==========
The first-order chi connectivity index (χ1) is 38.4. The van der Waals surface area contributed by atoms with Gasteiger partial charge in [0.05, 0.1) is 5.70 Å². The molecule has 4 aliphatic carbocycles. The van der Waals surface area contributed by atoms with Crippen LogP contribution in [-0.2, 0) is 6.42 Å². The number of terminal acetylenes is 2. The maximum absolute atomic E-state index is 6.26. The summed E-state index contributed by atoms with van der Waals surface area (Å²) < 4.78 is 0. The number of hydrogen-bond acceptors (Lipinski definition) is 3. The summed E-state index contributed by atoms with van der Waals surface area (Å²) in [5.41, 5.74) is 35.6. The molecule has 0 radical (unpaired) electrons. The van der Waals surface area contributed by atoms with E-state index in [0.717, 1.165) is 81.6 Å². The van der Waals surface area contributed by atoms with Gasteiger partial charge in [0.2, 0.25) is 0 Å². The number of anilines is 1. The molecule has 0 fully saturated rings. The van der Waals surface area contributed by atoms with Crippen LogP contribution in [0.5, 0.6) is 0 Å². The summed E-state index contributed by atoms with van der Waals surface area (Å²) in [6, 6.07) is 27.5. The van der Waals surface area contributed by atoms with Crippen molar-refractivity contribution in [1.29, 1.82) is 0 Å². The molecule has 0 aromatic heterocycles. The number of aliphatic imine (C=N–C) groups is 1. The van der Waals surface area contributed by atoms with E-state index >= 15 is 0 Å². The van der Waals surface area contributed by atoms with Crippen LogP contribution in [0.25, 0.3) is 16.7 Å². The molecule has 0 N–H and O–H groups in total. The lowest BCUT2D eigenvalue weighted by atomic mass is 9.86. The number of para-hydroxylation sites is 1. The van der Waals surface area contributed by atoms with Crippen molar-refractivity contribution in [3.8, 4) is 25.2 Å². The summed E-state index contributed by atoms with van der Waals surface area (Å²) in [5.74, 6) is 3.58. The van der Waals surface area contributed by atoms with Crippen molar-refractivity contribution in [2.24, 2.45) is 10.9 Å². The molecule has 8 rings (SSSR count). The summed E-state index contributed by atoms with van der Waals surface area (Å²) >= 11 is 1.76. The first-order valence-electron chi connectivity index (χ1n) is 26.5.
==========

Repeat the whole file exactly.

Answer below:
The first-order chi connectivity index (χ1) is 38.4. The van der Waals surface area contributed by atoms with Gasteiger partial charge in [0.05, 0.1) is 5.70 Å². The molecule has 4 aliphatic carbocycles. The van der Waals surface area contributed by atoms with Crippen LogP contribution in [-0.2, 0) is 6.42 Å². The number of terminal acetylenes is 2. The maximum absolute atomic E-state index is 6.26. The summed E-state index contributed by atoms with van der Waals surface area (Å²) < 4.78 is 0. The number of hydrogen-bond acceptors (Lipinski definition) is 3. The summed E-state index contributed by atoms with van der Waals surface area (Å²) in [5.41, 5.74) is 35.6. The molecule has 0 radical (unpaired) electrons. The van der Waals surface area contributed by atoms with E-state index in [0.717, 1.165) is 81.6 Å². The van der Waals surface area contributed by atoms with Gasteiger partial charge in [0.2, 0.25) is 0 Å². The number of anilines is 1. The molecule has 0 fully saturated rings. The van der Waals surface area contributed by atoms with Crippen LogP contribution in [0.5, 0.6) is 0 Å². The summed E-state index contributed by atoms with van der Waals surface area (Å²) in [6, 6.07) is 27.5. The van der Waals surface area contributed by atoms with Crippen molar-refractivity contribution in [1.29, 1.82) is 0 Å². The molecule has 0 aromatic heterocycles. The number of aliphatic imine (C=N–C) groups is 1. The van der Waals surface area contributed by atoms with E-state index >= 15 is 0 Å². The van der Waals surface area contributed by atoms with Crippen LogP contribution in [0.25, 0.3) is 16.7 Å². The molecule has 0 N–H and O–H groups in total. The lowest BCUT2D eigenvalue weighted by atomic mass is 9.86. The number of para-hydroxylation sites is 1. The van der Waals surface area contributed by atoms with Crippen molar-refractivity contribution in [3.8, 4) is 25.2 Å². The summed E-state index contributed by atoms with van der Waals surface area (Å²) in [5.74, 6) is 3.58. The van der Waals surface area contributed by atoms with Crippen molar-refractivity contribution in [2.24, 2.45) is 10.9 Å². The molecule has 8 rings (SSSR count). The summed E-state index contributed by atoms with van der Waals surface area (Å²) >= 11 is 1.76. The first-order valence-electron chi connectivity index (χ1n) is 26.5.